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Trials of the Diaspora

Trials of the Diaspora: A History of Anti-Semitism in England is a 2010 book by Anthony Julius.

The American literary critic Harold Bloom, writing in The New York Times, praised the book as "a strong, somber book on an appalling subject: the long squalor of Jew-hatred in a supposedly enlightened, humane, liberal society". In Bloom's opinion, Julius is "a truth-teller, and authentic enough to stand against the English literary and academic establishment, which essentially opposes the right of the state of Israel to exist, while indulging in the humbuggery that its anti-Zionism is not anti-Semitism," and lauds the "fierce relevance" of the book at a time of rising anti-Semitism.[1] Jonathan Freedland in The New Republic describes Creating Trials, a "magisterial and definitive history of a thousand years of anti-Semitism in England."[2]

By contrast, British historian Dominic Sandbrook wrote in the London Daily Telegraph: "Many readers... will part company with Julius in his final chapters, where he effectively suggests that criticism of Israel is inextricably bound up with anti-Semitism"; and concluded: "This strident tub-thumping is unworthy of such a learned author, and makes an unsatisfying conclusion to an otherwise thoughtful and impressive book."[3]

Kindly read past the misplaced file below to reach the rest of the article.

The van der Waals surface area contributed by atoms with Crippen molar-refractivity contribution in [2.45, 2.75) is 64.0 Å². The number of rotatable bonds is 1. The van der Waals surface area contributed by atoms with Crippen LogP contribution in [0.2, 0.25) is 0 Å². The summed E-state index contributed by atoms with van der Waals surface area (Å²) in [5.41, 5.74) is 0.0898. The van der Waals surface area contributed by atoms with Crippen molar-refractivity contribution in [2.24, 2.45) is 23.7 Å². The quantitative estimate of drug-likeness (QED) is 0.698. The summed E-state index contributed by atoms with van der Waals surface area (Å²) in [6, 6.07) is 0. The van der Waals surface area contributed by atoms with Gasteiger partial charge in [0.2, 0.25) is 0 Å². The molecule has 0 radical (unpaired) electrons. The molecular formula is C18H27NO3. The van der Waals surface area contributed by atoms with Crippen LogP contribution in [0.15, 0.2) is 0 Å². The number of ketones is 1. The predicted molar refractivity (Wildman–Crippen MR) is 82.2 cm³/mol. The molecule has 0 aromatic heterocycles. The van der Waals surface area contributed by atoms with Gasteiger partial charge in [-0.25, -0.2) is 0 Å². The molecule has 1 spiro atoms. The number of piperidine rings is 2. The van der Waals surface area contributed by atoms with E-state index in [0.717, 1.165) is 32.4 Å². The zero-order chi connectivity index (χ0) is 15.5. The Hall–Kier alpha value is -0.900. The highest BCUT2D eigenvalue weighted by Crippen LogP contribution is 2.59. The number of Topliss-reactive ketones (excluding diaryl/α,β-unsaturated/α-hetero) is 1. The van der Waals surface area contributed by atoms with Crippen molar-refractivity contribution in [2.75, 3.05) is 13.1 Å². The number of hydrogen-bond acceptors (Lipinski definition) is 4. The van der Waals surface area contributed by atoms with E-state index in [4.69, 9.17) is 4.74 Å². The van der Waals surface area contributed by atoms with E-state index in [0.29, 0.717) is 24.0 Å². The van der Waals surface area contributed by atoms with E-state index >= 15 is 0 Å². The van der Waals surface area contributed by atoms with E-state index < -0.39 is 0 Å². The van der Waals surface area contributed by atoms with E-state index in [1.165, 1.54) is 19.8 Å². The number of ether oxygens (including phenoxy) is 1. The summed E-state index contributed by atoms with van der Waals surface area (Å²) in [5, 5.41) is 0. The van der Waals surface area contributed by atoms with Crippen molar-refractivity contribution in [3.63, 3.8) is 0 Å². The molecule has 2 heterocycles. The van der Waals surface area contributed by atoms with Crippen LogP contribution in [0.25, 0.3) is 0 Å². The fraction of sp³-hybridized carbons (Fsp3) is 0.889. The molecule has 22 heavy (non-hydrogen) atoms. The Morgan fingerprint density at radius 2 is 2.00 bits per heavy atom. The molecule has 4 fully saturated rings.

Geoffrey Alderman described Creating Trials as "set(ting) down several markers against which all future discussion of anti-Jewish prejudice – not just in England or the UK – will need to be measured". Among these are the idea that antisemitism is rooted in Christianity, and the blood libel was a largely English creation; that anti-Zionism is, in Alderman's words, "nothing more than a fig leaf" pretending to cover the ugly reality of racist, anti-semitic anti-Zionism; thirdly, that the British Left has a long and shameful history of antisemitism; and, lastly, that what Alderman calls the "toxic brew" of antisemitic anti-Zionism in Britain has become so dominant that public discourse and even university classrooms are now dominated by "history... rewritten as fiction" serving "to delegitimise the Jewish state and thus to denigrate and defame the Jewish people. And that is what anti-Semitism is all about".[4]

ReferencesEdit

  1. ^ Bloom, Harold (7 May 2010). "The Jewish Question: British Anti-Semitism". New York Times. Retrieved 10 March 2016. 
  2. ^ Freedland, Jonathan (11 September 2010). "The Living Lie". The New Republic. Retrieved 10 March 2016. 
  3. ^ Sandbrook, Dominic (25 February 2010). "Trials of the Diaspora: A History of Anti-Semitism in England by Anthony Julius: review". The Daily Telegraph. Retrieved 10 March 2016. 
  4. ^ Alderman, Geoffrey (29 April 2010). "Trials of the Diaspora: A History of Anti-Semitism in England". Times Higher Education. Retrieved 10 March 2016.